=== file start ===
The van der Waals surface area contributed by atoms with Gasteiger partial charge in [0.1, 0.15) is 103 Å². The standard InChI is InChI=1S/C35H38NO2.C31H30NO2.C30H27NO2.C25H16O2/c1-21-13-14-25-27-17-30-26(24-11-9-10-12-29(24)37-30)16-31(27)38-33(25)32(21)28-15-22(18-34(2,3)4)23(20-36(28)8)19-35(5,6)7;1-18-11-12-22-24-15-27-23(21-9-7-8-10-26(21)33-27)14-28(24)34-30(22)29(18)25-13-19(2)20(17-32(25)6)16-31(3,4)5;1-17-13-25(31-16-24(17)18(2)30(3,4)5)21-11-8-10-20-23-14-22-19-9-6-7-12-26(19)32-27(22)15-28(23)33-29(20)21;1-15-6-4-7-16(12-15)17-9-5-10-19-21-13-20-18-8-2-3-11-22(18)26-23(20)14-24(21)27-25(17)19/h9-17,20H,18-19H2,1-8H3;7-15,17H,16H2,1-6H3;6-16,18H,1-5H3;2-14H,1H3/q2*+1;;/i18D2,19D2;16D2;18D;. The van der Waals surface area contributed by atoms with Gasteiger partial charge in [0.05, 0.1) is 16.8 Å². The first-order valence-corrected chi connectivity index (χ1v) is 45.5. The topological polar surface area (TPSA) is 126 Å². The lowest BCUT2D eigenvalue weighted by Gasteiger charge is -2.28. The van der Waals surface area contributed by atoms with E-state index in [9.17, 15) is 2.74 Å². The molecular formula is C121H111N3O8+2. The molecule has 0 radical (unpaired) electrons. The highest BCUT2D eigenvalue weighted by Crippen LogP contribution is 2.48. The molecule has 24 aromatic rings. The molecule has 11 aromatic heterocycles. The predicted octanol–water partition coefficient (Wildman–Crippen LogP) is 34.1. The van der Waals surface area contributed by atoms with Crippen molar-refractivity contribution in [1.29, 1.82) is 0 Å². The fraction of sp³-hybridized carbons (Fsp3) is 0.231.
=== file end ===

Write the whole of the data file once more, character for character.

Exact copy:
The van der Waals surface area contributed by atoms with Gasteiger partial charge in [0.1, 0.15) is 103 Å². The standard InChI is InChI=1S/C35H38NO2.C31H30NO2.C30H27NO2.C25H16O2/c1-21-13-14-25-27-17-30-26(24-11-9-10-12-29(24)37-30)16-31(27)38-33(25)32(21)28-15-22(18-34(2,3)4)23(20-36(28)8)19-35(5,6)7;1-18-11-12-22-24-15-27-23(21-9-7-8-10-26(21)33-27)14-28(24)34-30(22)29(18)25-13-19(2)20(17-32(25)6)16-31(3,4)5;1-17-13-25(31-16-24(17)18(2)30(3,4)5)21-11-8-10-20-23-14-22-19-9-6-7-12-26(19)32-27(22)15-28(23)33-29(20)21;1-15-6-4-7-16(12-15)17-9-5-10-19-21-13-20-18-8-2-3-11-22(18)26-23(20)14-24(21)27-25(17)19/h9-17,20H,18-19H2,1-8H3;7-15,17H,16H2,1-6H3;6-16,18H,1-5H3;2-14H,1H3/q2*+1;;/i18D2,19D2;16D2;18D;. The van der Waals surface area contributed by atoms with Gasteiger partial charge in [0.05, 0.1) is 16.8 Å². The first-order valence-corrected chi connectivity index (χ1v) is 45.5. The topological polar surface area (TPSA) is 126 Å². The lowest BCUT2D eigenvalue weighted by Gasteiger charge is -2.28. The van der Waals surface area contributed by atoms with E-state index in [9.17, 15) is 2.74 Å². The molecular formula is C121H111N3O8+2. The molecule has 0 radical (unpaired) electrons. The highest BCUT2D eigenvalue weighted by Crippen LogP contribution is 2.48. The molecule has 24 aromatic rings. The molecule has 11 aromatic heterocycles. The predicted octanol–water partition coefficient (Wildman–Crippen LogP) is 34.1. The van der Waals surface area contributed by atoms with Crippen molar-refractivity contribution in [1.29, 1.82) is 0 Å². The fraction of sp³-hybridized carbons (Fsp3) is 0.231.